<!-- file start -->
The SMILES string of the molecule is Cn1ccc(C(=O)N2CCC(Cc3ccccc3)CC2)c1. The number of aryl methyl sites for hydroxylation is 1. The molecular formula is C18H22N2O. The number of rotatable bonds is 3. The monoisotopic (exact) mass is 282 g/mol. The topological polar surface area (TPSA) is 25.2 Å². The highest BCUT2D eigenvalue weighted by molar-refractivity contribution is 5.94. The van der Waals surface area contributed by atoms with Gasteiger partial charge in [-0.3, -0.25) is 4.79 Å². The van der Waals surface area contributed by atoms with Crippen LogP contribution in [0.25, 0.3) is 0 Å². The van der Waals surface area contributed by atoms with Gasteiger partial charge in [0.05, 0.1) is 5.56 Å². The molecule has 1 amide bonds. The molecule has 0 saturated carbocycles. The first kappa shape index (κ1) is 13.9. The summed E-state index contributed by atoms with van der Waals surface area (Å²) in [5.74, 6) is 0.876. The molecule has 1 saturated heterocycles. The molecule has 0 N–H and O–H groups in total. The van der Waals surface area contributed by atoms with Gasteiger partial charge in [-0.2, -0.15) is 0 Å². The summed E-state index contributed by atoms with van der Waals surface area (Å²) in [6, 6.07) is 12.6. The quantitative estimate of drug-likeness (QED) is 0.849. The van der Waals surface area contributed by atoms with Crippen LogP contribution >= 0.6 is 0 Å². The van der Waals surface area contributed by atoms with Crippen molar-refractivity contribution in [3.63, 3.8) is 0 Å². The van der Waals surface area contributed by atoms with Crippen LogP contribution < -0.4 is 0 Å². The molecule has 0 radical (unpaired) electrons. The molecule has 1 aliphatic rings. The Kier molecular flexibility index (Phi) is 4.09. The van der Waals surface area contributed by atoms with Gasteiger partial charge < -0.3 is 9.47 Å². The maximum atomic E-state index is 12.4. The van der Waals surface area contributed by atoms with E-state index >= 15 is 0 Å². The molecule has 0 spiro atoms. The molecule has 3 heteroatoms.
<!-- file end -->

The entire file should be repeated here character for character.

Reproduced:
The SMILES string of the molecule is Cn1ccc(C(=O)N2CCC(Cc3ccccc3)CC2)c1. The number of aryl methyl sites for hydroxylation is 1. The molecular formula is C18H22N2O. The number of rotatable bonds is 3. The monoisotopic (exact) mass is 282 g/mol. The topological polar surface area (TPSA) is 25.2 Å². The highest BCUT2D eigenvalue weighted by molar-refractivity contribution is 5.94. The van der Waals surface area contributed by atoms with Gasteiger partial charge in [-0.3, -0.25) is 4.79 Å². The van der Waals surface area contributed by atoms with Crippen LogP contribution in [0.25, 0.3) is 0 Å². The van der Waals surface area contributed by atoms with Gasteiger partial charge in [0.05, 0.1) is 5.56 Å². The molecule has 1 amide bonds. The molecule has 0 saturated carbocycles. The first kappa shape index (κ1) is 13.9. The summed E-state index contributed by atoms with van der Waals surface area (Å²) in [5.74, 6) is 0.876. The molecule has 1 saturated heterocycles. The molecule has 0 N–H and O–H groups in total. The van der Waals surface area contributed by atoms with Gasteiger partial charge in [-0.2, -0.15) is 0 Å². The summed E-state index contributed by atoms with van der Waals surface area (Å²) in [6, 6.07) is 12.6. The quantitative estimate of drug-likeness (QED) is 0.849. The van der Waals surface area contributed by atoms with Crippen LogP contribution >= 0.6 is 0 Å². The van der Waals surface area contributed by atoms with Crippen molar-refractivity contribution in [3.63, 3.8) is 0 Å². The van der Waals surface area contributed by atoms with Crippen LogP contribution < -0.4 is 0 Å². The molecule has 0 radical (unpaired) electrons. The molecule has 1 aliphatic rings. The Kier molecular flexibility index (Phi) is 4.09. The van der Waals surface area contributed by atoms with Gasteiger partial charge < -0.3 is 9.47 Å². The maximum atomic E-state index is 12.4. The van der Waals surface area contributed by atoms with E-state index >= 15 is 0 Å². The molecule has 0 spiro atoms. The molecule has 3 heteroatoms.